The Female Convicts Research Centre promotes interest in the female convicts of Van Diemen’s Land (Tasmania), by encouraging and facilitating research.
From 1803 to 1853, 12,500 female convicts were transported to Van Diemen’s Land (Tasmania), as punishment for crimes, mainly theft. After serving their sentences they were released into the community. Their transportation left a lasting legacy.
The Female Convicts Research Centre encourages research into these female convicts, mainly through its database, website and seminars.
When you register with the FCRC, you gain access to our database where you will find information entered by our volunteers as we attempt to reconstruct the life course of each female convict.
We update this website and our database regularly and sometimes daily, as our volunteer transcribers continue to provide new information. Please bookmark this page and return soon.
The Dick and Joan Green Family Award for Tasmanian History.
Nine books have made the longlist for the State’s most significant book prize, the Dick and Joan Green Family Award for Tasmanian History.
On the list is The Convict Letter Writer by Alice Meredith Hodgson (Forty South Publishing Pty Ltd).
Meredith Hodgson was a respected researcher on colonial history of Tasmania, a supporter and researcher for the Female Convicts Research Centre and contributor to the books on convict women published by Convict Women's Press. Meredith contributed two chapters to Convict Lives at the Ross Female Factory in 2011 and, with Lucy Frost, edited Convict Lives at the Launceston Female Factory in 2012. Meredith’s annotated transcription of an 1854-55 diary was published in 2014 under the title Miss Leake’s Journal. This book explores daily colonial life in an elite rural household in the Tasmanian Midlands.
Sadly, Meredith passed away in 2019 and the FCRC honour Meredith’s publication The Convict Letter Writer.
The Dick and Joan Green Family Award for Tasmanian History $25,000 biennial award recognises high-quality published works that make a significant contribution to our understanding of Tasmania’s past and seeks to celebrate books on the island’s history and cultural heritage.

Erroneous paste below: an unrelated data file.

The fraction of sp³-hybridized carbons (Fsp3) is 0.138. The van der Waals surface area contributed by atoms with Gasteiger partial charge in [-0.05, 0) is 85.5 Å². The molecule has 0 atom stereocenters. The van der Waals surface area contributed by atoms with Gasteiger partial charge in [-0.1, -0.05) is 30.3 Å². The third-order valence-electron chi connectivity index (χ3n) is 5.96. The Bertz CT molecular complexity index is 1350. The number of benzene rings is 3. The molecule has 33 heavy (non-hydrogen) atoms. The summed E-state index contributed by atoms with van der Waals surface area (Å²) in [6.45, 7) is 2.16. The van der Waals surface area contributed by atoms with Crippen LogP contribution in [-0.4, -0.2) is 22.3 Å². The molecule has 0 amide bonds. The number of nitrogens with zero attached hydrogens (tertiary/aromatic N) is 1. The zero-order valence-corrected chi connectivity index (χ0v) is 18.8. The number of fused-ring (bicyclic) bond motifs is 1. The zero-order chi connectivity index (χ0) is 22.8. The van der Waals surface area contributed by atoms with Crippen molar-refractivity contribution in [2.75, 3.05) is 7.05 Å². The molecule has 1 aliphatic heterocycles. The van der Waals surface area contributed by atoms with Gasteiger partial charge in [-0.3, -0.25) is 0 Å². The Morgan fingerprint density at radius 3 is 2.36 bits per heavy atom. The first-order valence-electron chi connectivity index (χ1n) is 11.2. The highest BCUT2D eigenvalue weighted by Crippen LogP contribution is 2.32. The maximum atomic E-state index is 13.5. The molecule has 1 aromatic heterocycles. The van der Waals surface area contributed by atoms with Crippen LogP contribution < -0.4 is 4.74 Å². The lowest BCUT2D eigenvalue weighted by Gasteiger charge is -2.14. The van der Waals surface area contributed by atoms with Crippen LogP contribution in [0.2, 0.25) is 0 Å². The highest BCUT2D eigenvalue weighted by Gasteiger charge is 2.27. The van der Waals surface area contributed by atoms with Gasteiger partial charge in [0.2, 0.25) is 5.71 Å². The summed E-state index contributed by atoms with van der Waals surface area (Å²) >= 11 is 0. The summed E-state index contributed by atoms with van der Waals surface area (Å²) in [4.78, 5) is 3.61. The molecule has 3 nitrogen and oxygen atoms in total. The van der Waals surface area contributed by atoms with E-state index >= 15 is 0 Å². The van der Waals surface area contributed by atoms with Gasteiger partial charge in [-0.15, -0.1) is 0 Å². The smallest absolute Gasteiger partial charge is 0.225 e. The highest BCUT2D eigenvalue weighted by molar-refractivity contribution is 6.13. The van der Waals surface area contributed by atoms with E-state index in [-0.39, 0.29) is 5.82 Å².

To view the complete longlist please go to the following web page: https://www.media.utas.edu.au/general-news/all-news/longlist-announced-for-prestigious-tasmanian-book-prize
The shortlist for the award, which is managed by the University of Tasmania, will be announced on 1 May 2020, with the winner revealed in June.
COMA Tasmania March Seminar ''The Witches' Cauldron': medical histories of the Hobart Rivulet and South Hobart'
The COMA Tasmanian March Seminar has now been cancelled.
Save The Dates:
|2020||Postponed||FCRC's 2020 Seminar: The Early Years.
|2021||2nd May||FCRC's 2021 Seminar: Health, Diet & Intemperance.
- GODWIN, Mary per Sea Queen 1846. By Don Bradmore (28/03/2020)
- SMITH, Elizabeth, per Morley 1820. By Don Bradmore (21/03/2020)
- BRADLEY, Margaret per Sea Queen 1846. By Don Bradmore (21/03/2020)
- FITZPATRICK, Ann per Sea Queen 1846. By Don Bradmore (13/03/2020)
- McDEVITT, Eliza per Phoebe 1845. By Don Bradmore (7/03/2020)
- FISHER, Ann per Mary III 1823. By Don Bradmore (25/02/2020).
- MANNING, Mary per Persian 1827. By Don Bradmore (February 2020)
- CORFIELD, Susan per Mary III 1823. By Don Bradmore (21/02/2020)
- WOMACK, Jane per Aeolus 1809 & WOMOCK, Jane per Maria 1818 ('a twist of fate'). By Rhonda Arthur (07/02/20).
- DYER, Elizabeth per Royal Admiral 1842. By Don Bradmore (13/02/2020).
- Ships - Angelina 1844 (transcribed by Rhonda Arthur 31/03/2020).
JE Ring MD RN was Surgeon Superintendent. The ship put into port at Santa Cruz for water and refreshments. A convict nurse in the ship’s hospital had a violent temper and was dismissed for bad conduct. Three convicts died, one unexpectedly who was found dead by a woman who slept next to her, the second from enteritis but gangrene set in, and another was a young girl who managed to conceal a longstanding complaint and was given a black wash and a blue pill. Two infants also died, and another convict, who was a laughing stock to all, after arrival was admitted to the insane asylum.
- Ships - Elizabeth & Henry 1847 (transcribed by Colleen Arulappu 14/03/2020). In his journal Surgeon, Harvey Morris, said that the medical cases were not worth writing about except for the way in which he was able to use phrenology to explain the behaviour of some of the women. He compared two women who gave birth on board; one who lacked interest in her child and treated him cruelly and the other a loving mother whose frail child barely survived its birth and died within hours. He also wrote about the importance of punishment and lamented that the pregnant or nursing women were exempt. An occasional glimpse of life on board with the remark about one of the pregnant women dancing naked at night on the prison deck.
- Ships - Cadet 1849 Surgeon Superintendent's Journal (by Colleen Arulappu 15/02/2020). There was Cholera on board the Cadet before it left England and three deaths occurred which kept the ship a couple of weeks in Plymouth Sound. One of the dying women gave birth to a seven month-old infant and the labour was a surprise to the surgeon and the doctor from the Royal Naval Hospital. Another death, Jean Armour, Case 20, was sudden and unusual, as was the reason for not performing an autopsy.
- Research Seminars - Convict Women at the New Norfolk Asylum - papers by Leonie Mickelborough and Margaret Schmidt (12/01/2020).